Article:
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Dedicated to Teachers


Creating Spaces for Learning

Blog_5.23.18Where do you work best? Do you prefer to work at your desk at school? Do you prefer your home office tucked away in a corner of your house? Regardless of where you prefer to work, the space you create for your work as literacy coach is personalized to the work you do and the things you need to do it with. You might have your desk with your needed laptop and sticky notes. You might have a bookshelf with your most treasured professional books. Or, if you are like me, you have multiple bags: a bag for schools, a bag for the university, and a bag for my own reading and writing, all stored not so neatly in the trunk of my car for easy access wherever I need them.

Download a sample chapter of Literacy Coaching

The spaces we create to host our work as literacy leaders and coaches matter. They are rooms that invite and inspire. They often house shelves of children’s books, professional texts for teachers, beautiful displays of teacher and student practice, and all the tools needed for teacher learning and collaboration.

Although our own coaching spaces are unique to our positions and schools, there are a few common elements that support teacher collaboration and learning:

  1. The rooms are inviting: The spaces we create for teachers need to invite them in. This space needs to be a refuge from the stresses and challenges of teaching and should renew teachers' energy and enthusiasm for teaching.
  2. The rooms act as models for student learning: Literacy coaches model possibilities for student learning. Arrange the layout of your room and wall space to mirror that of an effective classroom and inspire teachers to do the same.
  3. There are libraries of books and professional resources: Stock your coaching space with books, books, and more books. Model what an effective classroom library and reading corner might look like. Share your top book choices and have
    book recommendations readily available for teachers.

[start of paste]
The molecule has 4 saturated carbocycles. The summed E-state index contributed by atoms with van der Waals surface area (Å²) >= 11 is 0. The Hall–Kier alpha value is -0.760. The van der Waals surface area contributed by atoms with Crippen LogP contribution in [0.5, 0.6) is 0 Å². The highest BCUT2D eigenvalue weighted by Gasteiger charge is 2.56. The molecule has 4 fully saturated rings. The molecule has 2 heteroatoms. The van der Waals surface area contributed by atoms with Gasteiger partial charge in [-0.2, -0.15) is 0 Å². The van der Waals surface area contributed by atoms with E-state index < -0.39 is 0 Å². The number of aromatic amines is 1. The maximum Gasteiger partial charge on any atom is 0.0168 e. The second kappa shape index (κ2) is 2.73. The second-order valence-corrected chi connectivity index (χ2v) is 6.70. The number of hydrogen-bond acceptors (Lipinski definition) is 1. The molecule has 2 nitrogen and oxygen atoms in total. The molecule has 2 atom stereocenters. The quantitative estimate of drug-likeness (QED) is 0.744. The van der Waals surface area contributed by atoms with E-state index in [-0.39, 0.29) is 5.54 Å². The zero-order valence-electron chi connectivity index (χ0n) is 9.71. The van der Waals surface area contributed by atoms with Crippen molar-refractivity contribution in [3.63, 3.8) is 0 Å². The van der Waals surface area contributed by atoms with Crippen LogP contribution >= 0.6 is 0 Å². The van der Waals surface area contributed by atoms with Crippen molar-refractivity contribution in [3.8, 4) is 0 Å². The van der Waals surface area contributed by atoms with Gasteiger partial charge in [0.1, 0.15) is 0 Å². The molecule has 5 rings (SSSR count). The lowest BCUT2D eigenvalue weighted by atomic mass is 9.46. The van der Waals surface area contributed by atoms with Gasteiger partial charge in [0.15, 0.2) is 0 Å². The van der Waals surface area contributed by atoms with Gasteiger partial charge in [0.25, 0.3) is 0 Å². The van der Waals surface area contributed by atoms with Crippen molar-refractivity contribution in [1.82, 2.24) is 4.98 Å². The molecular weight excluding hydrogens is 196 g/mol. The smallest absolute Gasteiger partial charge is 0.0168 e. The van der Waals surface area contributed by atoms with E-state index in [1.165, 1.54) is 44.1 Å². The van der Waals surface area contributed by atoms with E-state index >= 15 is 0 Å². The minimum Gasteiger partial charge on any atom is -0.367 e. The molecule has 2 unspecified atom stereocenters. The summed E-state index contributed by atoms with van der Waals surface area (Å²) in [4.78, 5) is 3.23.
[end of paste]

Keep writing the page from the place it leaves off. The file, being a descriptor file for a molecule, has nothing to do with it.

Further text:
4. They are stocked with tools of collaboration: Coaching spaces need plenty of
    materials for teacher collaboration: large chart paper, sticky notes, pens, pencils,
    highlighters, laptops or other devices, and plenty of chocolate in colorful bowls.
  5. There is a comfortable meeting area: Although classrooms might be excellent
    models for teaching, kid-sized tables and chairs are not conducive to teacher
    learning. Ensure that you have the space needed to comfortably seat a group of
    teachers around a table for discussion and collaborative work.

Our coaching spaces should encourage and celebrate learning. Imagine if we had collaborative spaces where at each visit teachers had something new to ponder? A newly published children’s literature text? A display of new professional resources available to teachers? A Wonder Wall where teachers posted their ideas and questions, just as we might do for students? A bulletin board showcasing QR codes that link to thought-provoking articles, blogs, and other pieces of reading? When we create places for teachers to wonder, to inquire, and to take instructional risks with the support of others, we transform the atmosphere of the school. Digital tools can help cultivate and support teacher collaboration in in-person, digital, online, and virtual ways to inspire teacher learning.

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To learn more about Literacy Coaching at Heinemann.com

Download a sample chapter of Literacy Coaching


 

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Stephanie Affinito Headshot-2Stephanie Affinito, a former classroom teacher and literacy specialist, is a literacy teacher educator at the University at Albany. She has a deep love for literacy coaching and supporting teachers’ learning through technology, and she presents nationally on this topic. You can find her online at stephanieaffinito.com and on Twitter @Affinitolit

Posted by: Steph GeorgePublished:

Topics: Stephanie Affinito, Literacy Coaching

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